The National Financial Investigation Agency (ANIF), the enforcer in the fight against money laundering and terrorism financing in Cameroon, received over 500 reports of suspicion in 2014, the pro-government daily revealed, citing a report from the institution. These 500 reports of suspicion (against 250 in 2013), which have already helped build 60 cases transmitted to the Cameroonian justice system, we learn, concern a total of FCfa 128 billion, on which ANIF is hoping to trace.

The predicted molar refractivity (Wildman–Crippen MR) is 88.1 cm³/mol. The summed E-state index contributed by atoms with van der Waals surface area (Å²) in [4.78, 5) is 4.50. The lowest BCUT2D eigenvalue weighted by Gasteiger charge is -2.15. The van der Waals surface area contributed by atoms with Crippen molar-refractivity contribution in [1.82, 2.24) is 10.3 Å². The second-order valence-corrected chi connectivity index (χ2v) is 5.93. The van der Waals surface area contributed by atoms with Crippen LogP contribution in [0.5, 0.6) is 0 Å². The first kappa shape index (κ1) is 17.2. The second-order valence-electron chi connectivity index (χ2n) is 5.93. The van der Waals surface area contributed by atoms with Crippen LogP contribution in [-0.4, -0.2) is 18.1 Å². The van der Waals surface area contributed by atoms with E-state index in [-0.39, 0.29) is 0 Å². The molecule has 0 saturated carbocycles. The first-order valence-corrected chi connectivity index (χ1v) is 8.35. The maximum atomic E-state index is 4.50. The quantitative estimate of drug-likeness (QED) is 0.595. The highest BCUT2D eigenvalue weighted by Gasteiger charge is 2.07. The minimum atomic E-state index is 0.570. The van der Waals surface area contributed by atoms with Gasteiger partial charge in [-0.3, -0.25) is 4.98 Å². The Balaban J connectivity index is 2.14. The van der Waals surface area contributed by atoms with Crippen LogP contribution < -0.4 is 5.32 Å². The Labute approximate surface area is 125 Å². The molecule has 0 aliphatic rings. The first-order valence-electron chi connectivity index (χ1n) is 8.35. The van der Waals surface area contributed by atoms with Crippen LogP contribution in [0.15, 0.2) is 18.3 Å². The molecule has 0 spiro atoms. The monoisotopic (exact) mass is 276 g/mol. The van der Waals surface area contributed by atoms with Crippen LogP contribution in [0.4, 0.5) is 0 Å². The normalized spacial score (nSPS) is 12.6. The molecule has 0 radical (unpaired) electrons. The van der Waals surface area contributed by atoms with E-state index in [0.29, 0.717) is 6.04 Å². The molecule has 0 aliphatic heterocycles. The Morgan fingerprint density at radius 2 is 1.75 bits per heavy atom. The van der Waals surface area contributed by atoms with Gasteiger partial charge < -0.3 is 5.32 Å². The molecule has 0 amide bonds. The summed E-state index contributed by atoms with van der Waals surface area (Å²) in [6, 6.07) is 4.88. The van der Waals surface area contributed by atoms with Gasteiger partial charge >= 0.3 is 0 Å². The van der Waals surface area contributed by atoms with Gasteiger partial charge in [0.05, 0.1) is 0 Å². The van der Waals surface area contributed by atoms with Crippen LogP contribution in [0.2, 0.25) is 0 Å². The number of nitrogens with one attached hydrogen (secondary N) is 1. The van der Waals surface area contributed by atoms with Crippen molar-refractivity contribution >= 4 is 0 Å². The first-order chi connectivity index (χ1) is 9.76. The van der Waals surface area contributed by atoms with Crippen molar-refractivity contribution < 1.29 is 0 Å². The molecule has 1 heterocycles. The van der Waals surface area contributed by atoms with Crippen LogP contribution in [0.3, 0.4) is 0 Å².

According to the texts regulating its operation, ANIF benefits from the collaboration of banks, microfinance establishments, insurance companies and other liable institutions. According to the regulation, these structures must transmit to the State’s financial intelligence unit, reports of suspicion in cases of transactions made by their clients and concerning well defined amounts. All of which enables ANIF to initiate investigations.
Money laundering being done increasingly through investments in sectors such as real estate, we learn, ANIF has added hardware stores to the list of structures and other institutions under the obligation of transmitting reports of suspicion.